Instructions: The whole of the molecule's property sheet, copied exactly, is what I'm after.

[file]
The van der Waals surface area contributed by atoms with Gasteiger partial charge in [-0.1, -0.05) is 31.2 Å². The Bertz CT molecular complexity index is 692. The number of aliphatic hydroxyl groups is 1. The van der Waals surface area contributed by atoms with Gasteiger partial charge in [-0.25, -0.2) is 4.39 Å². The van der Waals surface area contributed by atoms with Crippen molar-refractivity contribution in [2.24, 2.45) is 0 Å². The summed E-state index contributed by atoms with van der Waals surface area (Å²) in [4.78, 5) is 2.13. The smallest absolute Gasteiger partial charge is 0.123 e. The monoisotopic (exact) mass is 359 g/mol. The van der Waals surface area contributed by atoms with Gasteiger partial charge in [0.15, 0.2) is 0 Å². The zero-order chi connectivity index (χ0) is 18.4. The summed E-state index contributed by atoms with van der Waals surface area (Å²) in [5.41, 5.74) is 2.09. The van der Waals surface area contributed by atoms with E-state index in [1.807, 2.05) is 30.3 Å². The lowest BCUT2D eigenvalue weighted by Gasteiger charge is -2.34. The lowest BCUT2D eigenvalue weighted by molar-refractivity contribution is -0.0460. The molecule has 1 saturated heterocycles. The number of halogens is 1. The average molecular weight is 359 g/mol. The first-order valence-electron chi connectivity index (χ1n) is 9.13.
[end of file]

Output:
The van der Waals surface area contributed by atoms with Gasteiger partial charge in [-0.1, -0.05) is 31.2 Å². The Bertz CT molecular complexity index is 692. The number of aliphatic hydroxyl groups is 1. The van der Waals surface area contributed by atoms with Gasteiger partial charge in [-0.25, -0.2) is 4.39 Å². The van der Waals surface area contributed by atoms with Crippen molar-refractivity contribution in [2.24, 2.45) is 0 Å². The summed E-state index contributed by atoms with van der Waals surface area (Å²) in [4.78, 5) is 2.13. The smallest absolute Gasteiger partial charge is 0.123 e. The monoisotopic (exact) mass is 359 g/mol. The van der Waals surface area contributed by atoms with Gasteiger partial charge in [0.15, 0.2) is 0 Å². The zero-order chi connectivity index (χ0) is 18.4. The summed E-state index contributed by atoms with van der Waals surface area (Å²) in [5.41, 5.74) is 2.09. The van der Waals surface area contributed by atoms with E-state index in [1.807, 2.05) is 30.3 Å². The lowest BCUT2D eigenvalue weighted by Gasteiger charge is -2.34. The lowest BCUT2D eigenvalue weighted by molar-refractivity contribution is -0.0460. The molecule has 1 saturated heterocycles. The number of halogens is 1. The average molecular weight is 359 g/mol. The first-order valence-electron chi connectivity index (χ1n) is 9.13.